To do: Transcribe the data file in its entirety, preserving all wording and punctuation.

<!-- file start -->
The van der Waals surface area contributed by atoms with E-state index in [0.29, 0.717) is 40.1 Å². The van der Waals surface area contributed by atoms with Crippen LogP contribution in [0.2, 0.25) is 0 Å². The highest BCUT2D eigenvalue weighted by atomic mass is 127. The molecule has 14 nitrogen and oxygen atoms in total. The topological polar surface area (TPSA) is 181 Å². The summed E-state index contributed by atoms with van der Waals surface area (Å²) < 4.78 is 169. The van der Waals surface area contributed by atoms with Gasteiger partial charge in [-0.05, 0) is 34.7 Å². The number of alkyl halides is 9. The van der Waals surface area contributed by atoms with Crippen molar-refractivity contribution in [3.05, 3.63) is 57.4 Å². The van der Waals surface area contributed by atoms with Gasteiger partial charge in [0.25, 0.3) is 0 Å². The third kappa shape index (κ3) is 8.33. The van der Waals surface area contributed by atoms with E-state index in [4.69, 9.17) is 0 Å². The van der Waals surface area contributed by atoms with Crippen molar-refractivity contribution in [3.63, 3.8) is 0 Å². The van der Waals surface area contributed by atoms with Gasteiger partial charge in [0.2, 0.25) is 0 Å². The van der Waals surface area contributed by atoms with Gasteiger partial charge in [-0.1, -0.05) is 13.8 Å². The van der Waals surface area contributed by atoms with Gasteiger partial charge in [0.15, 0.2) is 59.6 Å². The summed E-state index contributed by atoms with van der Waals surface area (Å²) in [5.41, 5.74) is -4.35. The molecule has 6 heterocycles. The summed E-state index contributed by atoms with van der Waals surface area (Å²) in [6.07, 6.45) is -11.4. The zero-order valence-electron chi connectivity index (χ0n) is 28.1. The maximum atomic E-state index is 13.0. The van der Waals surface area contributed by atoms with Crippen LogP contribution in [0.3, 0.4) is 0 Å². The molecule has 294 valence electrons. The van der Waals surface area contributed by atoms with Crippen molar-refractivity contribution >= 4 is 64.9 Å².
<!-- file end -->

The van der Waals surface area contributed by atoms with E-state index in [0.29, 0.717) is 40.1 Å². The van der Waals surface area contributed by atoms with Crippen LogP contribution in [0.2, 0.25) is 0 Å². The highest BCUT2D eigenvalue weighted by atomic mass is 127. The molecule has 14 nitrogen and oxygen atoms in total. The topological polar surface area (TPSA) is 181 Å². The summed E-state index contributed by atoms with van der Waals surface area (Å²) < 4.78 is 169. The van der Waals surface area contributed by atoms with Gasteiger partial charge in [-0.05, 0) is 34.7 Å². The number of alkyl halides is 9. The van der Waals surface area contributed by atoms with Crippen molar-refractivity contribution in [3.05, 3.63) is 57.4 Å². The van der Waals surface area contributed by atoms with Gasteiger partial charge in [0.25, 0.3) is 0 Å². The third kappa shape index (κ3) is 8.33. The van der Waals surface area contributed by atoms with E-state index in [4.69, 9.17) is 0 Å². The van der Waals surface area contributed by atoms with Crippen molar-refractivity contribution in [3.63, 3.8) is 0 Å². The van der Waals surface area contributed by atoms with Gasteiger partial charge in [0.2, 0.25) is 0 Å². The van der Waals surface area contributed by atoms with Gasteiger partial charge in [-0.1, -0.05) is 13.8 Å². The van der Waals surface area contributed by atoms with Gasteiger partial charge in [0.15, 0.2) is 59.6 Å². The summed E-state index contributed by atoms with van der Waals surface area (Å²) in [5.41, 5.74) is -4.35. The molecule has 6 heterocycles. The summed E-state index contributed by atoms with van der Waals surface area (Å²) in [6.07, 6.45) is -11.4. The zero-order valence-electron chi connectivity index (χ0n) is 28.1. The maximum atomic E-state index is 13.0. The van der Waals surface area contributed by atoms with Crippen LogP contribution in [0.3, 0.4) is 0 Å². The molecule has 294 valence electrons. The van der Waals surface area contributed by atoms with Crippen molar-refractivity contribution >= 4 is 64.9 Å².